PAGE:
Young Winnie Foster is bored and leaves the
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confines of her house where she walks into the woods surrounding her home to discover members of the Tuck family.

In taking her journey, Winnie is transformed by the Tucks as she learns that over 100 years ago they drank from a spring in the woods and thus have eternal life.

Fearful that she will divulge the secret, the Tucks take her home with them where they explain the consequences of never dying and of the unrealistic style of life in contradiction of the ebb and flow of life and death.

Thought provoking in content, delightfully, wonderfully written, I highly recommend this one.
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LibraryThing member denisecase
The tuck family has found the fountain of youth.When winnie discovers them and their secret we learn that maybe it isn't a good thing. To be immortal to them had become a curse. They weren't able to form any good friendships. People they loved would die and they wouldn't. People just couldn't
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understand why they didn't age. Because of this they lead solitary lives. They only dared stay in a place for a short amount of time. Winnie befriends them and helps them escape and later has to chose immortality or not.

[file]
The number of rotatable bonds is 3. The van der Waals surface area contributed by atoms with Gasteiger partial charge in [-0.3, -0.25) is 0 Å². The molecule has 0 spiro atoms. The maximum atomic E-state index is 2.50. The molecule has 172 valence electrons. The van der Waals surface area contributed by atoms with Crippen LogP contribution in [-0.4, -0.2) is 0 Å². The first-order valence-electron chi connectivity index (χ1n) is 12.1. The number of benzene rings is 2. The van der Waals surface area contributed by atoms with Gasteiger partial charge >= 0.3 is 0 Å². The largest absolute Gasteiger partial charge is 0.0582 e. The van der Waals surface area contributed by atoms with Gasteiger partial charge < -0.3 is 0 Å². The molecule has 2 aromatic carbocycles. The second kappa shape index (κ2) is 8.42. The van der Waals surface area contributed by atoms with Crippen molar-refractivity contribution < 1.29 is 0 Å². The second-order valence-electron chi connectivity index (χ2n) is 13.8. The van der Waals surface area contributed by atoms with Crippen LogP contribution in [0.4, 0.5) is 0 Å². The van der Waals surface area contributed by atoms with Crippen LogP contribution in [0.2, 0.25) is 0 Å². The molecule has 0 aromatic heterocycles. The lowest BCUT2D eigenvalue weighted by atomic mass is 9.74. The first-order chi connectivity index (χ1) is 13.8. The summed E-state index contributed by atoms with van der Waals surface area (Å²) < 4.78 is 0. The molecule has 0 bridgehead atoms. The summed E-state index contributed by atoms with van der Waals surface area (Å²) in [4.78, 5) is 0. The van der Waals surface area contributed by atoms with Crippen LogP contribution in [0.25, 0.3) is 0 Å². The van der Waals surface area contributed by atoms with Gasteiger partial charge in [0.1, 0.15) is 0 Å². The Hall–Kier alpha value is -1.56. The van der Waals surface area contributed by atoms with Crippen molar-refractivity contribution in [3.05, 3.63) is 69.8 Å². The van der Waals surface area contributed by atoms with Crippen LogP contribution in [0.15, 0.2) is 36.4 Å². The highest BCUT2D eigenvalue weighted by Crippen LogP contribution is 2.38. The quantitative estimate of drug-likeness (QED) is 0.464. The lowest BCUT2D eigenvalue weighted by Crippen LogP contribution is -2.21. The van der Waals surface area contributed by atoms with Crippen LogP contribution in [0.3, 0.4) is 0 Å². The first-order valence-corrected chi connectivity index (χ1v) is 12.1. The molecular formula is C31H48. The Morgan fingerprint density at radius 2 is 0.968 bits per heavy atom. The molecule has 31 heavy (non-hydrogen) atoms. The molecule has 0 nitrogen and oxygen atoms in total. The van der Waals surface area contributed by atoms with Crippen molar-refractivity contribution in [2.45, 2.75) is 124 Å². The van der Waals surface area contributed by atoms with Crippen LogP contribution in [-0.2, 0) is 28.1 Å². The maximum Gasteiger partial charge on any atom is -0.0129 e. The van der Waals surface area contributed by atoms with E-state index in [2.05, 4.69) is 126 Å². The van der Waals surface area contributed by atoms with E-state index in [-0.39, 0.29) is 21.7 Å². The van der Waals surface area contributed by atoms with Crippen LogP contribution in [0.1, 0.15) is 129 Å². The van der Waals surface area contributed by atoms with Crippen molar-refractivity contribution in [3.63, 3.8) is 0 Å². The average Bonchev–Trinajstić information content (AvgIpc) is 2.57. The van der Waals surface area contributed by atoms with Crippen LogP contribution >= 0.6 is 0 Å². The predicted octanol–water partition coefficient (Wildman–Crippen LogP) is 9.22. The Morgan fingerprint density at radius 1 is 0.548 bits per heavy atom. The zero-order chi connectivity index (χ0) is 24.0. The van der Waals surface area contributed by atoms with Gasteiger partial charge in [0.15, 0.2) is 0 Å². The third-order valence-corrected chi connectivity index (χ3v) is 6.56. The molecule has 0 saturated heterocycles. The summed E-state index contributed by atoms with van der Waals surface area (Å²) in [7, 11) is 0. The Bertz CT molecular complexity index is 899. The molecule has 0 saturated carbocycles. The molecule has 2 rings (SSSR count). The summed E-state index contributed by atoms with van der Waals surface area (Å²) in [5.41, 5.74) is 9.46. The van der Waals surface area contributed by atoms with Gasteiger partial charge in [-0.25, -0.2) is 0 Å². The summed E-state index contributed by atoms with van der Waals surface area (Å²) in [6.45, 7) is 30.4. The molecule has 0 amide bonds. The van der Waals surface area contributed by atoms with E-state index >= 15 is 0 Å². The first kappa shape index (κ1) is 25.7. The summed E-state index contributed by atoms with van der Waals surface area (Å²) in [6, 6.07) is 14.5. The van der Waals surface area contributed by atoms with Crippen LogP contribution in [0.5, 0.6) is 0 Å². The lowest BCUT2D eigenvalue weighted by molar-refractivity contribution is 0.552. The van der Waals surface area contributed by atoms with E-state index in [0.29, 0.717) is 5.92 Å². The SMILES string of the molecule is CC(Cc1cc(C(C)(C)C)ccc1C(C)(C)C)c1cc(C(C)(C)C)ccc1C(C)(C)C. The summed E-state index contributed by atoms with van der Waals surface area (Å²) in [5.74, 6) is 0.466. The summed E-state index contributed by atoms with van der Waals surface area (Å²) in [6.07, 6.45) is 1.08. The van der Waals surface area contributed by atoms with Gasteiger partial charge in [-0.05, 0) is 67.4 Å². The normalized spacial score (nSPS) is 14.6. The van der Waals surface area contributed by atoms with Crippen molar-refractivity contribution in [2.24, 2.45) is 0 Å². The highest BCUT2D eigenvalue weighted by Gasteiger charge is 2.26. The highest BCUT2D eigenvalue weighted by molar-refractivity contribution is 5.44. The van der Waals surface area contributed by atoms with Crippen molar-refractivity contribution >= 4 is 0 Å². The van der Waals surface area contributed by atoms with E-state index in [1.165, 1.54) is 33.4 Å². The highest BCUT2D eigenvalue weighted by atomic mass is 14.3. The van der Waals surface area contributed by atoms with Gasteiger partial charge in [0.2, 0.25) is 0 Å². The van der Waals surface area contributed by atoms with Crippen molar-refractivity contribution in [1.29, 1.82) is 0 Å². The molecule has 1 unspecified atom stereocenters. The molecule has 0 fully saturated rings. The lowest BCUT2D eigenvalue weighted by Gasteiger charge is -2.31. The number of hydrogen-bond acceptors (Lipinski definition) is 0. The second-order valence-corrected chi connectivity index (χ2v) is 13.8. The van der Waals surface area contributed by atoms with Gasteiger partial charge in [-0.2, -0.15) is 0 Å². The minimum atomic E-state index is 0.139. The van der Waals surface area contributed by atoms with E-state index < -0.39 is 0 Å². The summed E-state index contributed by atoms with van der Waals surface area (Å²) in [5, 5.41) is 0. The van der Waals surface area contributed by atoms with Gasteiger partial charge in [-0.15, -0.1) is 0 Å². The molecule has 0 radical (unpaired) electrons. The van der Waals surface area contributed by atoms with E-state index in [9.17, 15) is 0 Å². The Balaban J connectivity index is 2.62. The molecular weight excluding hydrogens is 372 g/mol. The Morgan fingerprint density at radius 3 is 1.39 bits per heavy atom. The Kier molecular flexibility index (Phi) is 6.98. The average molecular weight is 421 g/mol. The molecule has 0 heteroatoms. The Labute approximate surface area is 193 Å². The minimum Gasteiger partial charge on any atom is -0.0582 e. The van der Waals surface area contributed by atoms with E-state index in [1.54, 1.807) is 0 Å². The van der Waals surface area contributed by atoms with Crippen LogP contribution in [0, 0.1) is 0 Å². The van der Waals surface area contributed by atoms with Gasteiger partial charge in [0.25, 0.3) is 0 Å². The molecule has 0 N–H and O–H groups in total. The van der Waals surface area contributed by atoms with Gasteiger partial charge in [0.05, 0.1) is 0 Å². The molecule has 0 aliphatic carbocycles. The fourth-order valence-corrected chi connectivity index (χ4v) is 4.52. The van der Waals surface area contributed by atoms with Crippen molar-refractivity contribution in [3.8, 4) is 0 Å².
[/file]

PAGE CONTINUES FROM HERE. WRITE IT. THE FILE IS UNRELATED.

This was a good book. We all think that to live forever would be awesome. It really would be a curse. It would be hard to see the people you love get older while you stay the same. If everyone lived forever then there would be an over crowding. The cycle of life is necessary even though painful.

I would have the kids write about what they would do if they were immortal. Were would they live? What jobs would they have? Do they think it would always be good to live forever?
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LibraryThing member jpmccasland
Winifred Foster is an overprotected, stifled child who thinks about escaping her rigid upbringing, but doesn’t know how. In a moment of wild abandon, she ventures into the woods near her house and embarks on a life changing adventure. She meets the Tuck family, a family with a secret. The Tucks